It’d time to break out the yellow ribbons and ready the celebration of homecoming troops.
North Carolina Army National Guard troops based in Hamlet have received their marching orders to return home by the end of the month.
The exact date is unknown, but a military official explained it will come within the next two to three weeks, and there will be 24 to 48 hours advance notice of their arrival.
“Time is of the essence,” said Hamlet National Guard Family Readiness co-leader Ronda Jones. “People need to get busy hanging bows, making posters and getting downtown Hamlet ready for them to come home.”
The first of nearly 4,000 soldiers from the National Guard 30th Heavy Brigade Combat Team arrived at armories in Durham, Charlotte, Fayetteville and Goldsboro over the weekend, according to a press release from the Guard.
North Carolina National Guard spokesperson Maj. Matt Handley explained Hamlet National Guard troops aren’t far behind.
“First of all, everyone within the Guard is extremely excited to see that we are close to getting the 30th Heavy Brigade Combat Team home,” Handley said Monday morning. “However, those first few soldiers (who returned last weekend) were a kind of advanced group, and the majority of the team will start coming home late this week and won’t be back into North Carolina until mid-to late-next week at the earliest.”
Members of Hamlet’s Echo Company 1/120th Combined Arms Battalion, which is a member of the 30th Heavy Brigade Combat Team, were mobilized in late 2008 for their second Iraqi deployment.
Handley explained once the Guard troops return to the United States they’re required to undergo medical screenings and training at Fort Stewart to help them get used to life back home.
The demobilization process, as it’s referred to among soldiers, could take up to a couple of weeks.
“They are working full days to get through all their stations - personnel, financial, health checkups - but they’re getting a chance to rest up before they get home,” Handley said. “The bus ride should take about five to six hours, but one thing we’re doing is making sure that the buses get there at a reasonable hour and not rolling up in the middle of the night, or anything.”
He said the troops that arrived home Sunday “had some adrenaline pumping.”
“I think by the time they get to this point, they’re just ready to get home and see their loved ones,” Handley said. “As a matter of fact, my understanding is that the troops that came home over the weekend told their bus driver not to stop, so they actually ended up getting there a couple of hours earlier than expected.”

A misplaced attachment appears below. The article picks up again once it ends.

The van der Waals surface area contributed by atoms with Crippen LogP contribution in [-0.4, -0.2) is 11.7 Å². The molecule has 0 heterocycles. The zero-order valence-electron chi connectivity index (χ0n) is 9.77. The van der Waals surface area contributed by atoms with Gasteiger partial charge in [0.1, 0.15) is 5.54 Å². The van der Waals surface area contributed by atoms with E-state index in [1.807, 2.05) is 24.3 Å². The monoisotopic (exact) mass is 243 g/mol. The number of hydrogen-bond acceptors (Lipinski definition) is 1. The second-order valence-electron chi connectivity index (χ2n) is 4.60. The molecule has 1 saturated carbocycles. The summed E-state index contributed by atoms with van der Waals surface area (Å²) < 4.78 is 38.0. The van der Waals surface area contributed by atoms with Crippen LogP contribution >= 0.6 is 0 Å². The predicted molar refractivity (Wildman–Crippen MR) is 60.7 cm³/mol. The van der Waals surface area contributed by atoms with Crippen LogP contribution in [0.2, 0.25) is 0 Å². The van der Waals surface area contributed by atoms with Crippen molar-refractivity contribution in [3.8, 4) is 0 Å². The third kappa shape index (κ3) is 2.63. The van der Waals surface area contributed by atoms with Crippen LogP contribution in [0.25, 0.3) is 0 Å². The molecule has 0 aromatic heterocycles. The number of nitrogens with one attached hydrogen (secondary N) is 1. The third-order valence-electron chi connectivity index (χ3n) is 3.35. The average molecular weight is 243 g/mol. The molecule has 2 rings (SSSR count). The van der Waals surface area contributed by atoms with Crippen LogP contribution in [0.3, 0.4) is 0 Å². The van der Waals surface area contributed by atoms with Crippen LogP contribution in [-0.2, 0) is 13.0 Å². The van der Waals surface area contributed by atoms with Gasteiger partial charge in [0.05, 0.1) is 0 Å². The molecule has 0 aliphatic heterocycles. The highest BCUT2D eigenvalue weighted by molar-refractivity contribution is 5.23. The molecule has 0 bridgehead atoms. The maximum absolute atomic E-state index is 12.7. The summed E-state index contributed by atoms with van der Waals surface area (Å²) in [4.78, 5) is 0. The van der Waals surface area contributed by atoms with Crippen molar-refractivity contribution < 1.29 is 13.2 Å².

Because the exact date of the troop arrival in Hamlet won’t be known until a day or two in advance, Handley said communities should be at the ready for the arrival to happen at any time during and after next week.
“If communities want to go ahead and get their ribbons up, that’s great,” he said. “You have through the weekend and into next week to go ahead and make all your preparations to welcome them home.”
Jones and other Family Readiness Group members are hoping to organize a crowd lining the streets when the buses arrive, and possibly a parade and entertainment for a ‘Welcome Home Celebration.’
“We’re hoping that everyone in the county will just come out and welcome them home,” fellow co-leader of the family readiness group Valeria Lunceford said.
Her son, Sgt. E-5 William Lunceford, is one of the troops returning home.
“He said he’d just like to see people lining the streets, so he knows they appreciate what he did.”
“I think it gives them a certain amount of gratification and validation that someone does appreciate what they did when they were over there,” Jones said. “To help them feel like they weren’t just over there forgotten about.
Her husband, Sgt. 1st Class Jason Jones, is also a member of the current deployment, and she explained he is looking forward to spending some quiet time with his family upon arrival. The two share a two-year-old daughter named Rileigh.
“Basically, we want masses of people to line the streets with posters, so they look out the window and just see a sea of people,” Jones said. “But we also want everyone to understand that they may not get to spend personal time with each soldier, because they have families they’ve been away from a long time and they’re going to want to spend time with them first.”
While Jones said she understands the recent cold weather will serve as a deterrent, the troops have weathered extreme conditions in service to their country during their second deployment.
“This will take maybe 30 minutes of your time, and I don’t think that is too much to ask for these guys who’ve given up so much over the course of the last year,” she said.
The readiness group is encouraging citizens to make welcome home posters to be hung on the wall at the Hamlet City Lake.
Yellow ribbons are also being sold for $1 apiece at several area businesses, with the proceeds going toward the cost of the celebration to welcome the troops back to Hamlet.
These ribbons are available at Vector T-Shirts and Fidelity Bank, both of Hamlet, as well as at the Hamlet and Rockingham BB&T locations.
Anyone with questions or concerns is welcome to contact the Family Readiness Group at (910) 582-6885. Posters to decorate the inside of the Hamlet Armory may be dropped off at it, or mailed to the National Guard Armory in Hamlet at 219 Boyd Lake Road, Hamlet, NC 28345.
Staff Writer Philip D. Brown can be reached at (910) 997-3111 ext. 32, or by e-mail at firstname.lastname@example.org.